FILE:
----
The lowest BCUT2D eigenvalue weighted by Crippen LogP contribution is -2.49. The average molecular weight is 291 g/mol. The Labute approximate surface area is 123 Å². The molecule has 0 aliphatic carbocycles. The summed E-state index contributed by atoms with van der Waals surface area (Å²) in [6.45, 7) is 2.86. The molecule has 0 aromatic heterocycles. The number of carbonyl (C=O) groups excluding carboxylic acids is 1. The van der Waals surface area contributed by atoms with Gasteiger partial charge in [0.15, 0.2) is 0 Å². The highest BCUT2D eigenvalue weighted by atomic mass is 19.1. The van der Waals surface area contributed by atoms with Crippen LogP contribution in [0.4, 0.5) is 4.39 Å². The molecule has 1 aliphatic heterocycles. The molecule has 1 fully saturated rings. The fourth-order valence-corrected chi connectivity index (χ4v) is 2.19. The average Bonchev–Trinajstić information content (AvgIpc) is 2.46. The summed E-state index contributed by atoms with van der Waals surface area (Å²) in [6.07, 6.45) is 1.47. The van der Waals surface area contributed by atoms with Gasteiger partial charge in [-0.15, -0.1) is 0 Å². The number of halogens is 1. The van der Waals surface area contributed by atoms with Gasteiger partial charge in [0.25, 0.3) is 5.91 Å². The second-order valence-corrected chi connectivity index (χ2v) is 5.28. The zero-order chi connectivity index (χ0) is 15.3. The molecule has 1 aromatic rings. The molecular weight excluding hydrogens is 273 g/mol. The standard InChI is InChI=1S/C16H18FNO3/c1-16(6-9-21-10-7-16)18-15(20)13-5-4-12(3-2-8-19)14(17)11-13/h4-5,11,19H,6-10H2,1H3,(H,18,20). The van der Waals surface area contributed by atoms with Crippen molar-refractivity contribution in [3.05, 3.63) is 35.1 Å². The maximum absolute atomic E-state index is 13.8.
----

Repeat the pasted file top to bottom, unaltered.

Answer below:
The lowest BCUT2D eigenvalue weighted by Crippen LogP contribution is -2.49. The average molecular weight is 291 g/mol. The Labute approximate surface area is 123 Å². The molecule has 0 aliphatic carbocycles. The summed E-state index contributed by atoms with van der Waals surface area (Å²) in [6.45, 7) is 2.86. The molecule has 0 aromatic heterocycles. The number of carbonyl (C=O) groups excluding carboxylic acids is 1. The van der Waals surface area contributed by atoms with Gasteiger partial charge in [0.15, 0.2) is 0 Å². The highest BCUT2D eigenvalue weighted by atomic mass is 19.1. The van der Waals surface area contributed by atoms with Crippen LogP contribution in [0.4, 0.5) is 4.39 Å². The molecule has 1 aliphatic heterocycles. The molecule has 1 fully saturated rings. The fourth-order valence-corrected chi connectivity index (χ4v) is 2.19. The average Bonchev–Trinajstić information content (AvgIpc) is 2.46. The summed E-state index contributed by atoms with van der Waals surface area (Å²) in [6.07, 6.45) is 1.47. The van der Waals surface area contributed by atoms with Gasteiger partial charge in [-0.15, -0.1) is 0 Å². The number of halogens is 1. The van der Waals surface area contributed by atoms with Gasteiger partial charge in [0.25, 0.3) is 5.91 Å². The second-order valence-corrected chi connectivity index (χ2v) is 5.28. The zero-order chi connectivity index (χ0) is 15.3. The molecule has 1 aromatic rings. The molecular weight excluding hydrogens is 273 g/mol. The standard InChI is InChI=1S/C16H18FNO3/c1-16(6-9-21-10-7-16)18-15(20)13-5-4-12(3-2-8-19)14(17)11-13/h4-5,11,19H,6-10H2,1H3,(H,18,20). The van der Waals surface area contributed by atoms with Crippen molar-refractivity contribution in [3.05, 3.63) is 35.1 Å². The maximum absolute atomic E-state index is 13.8.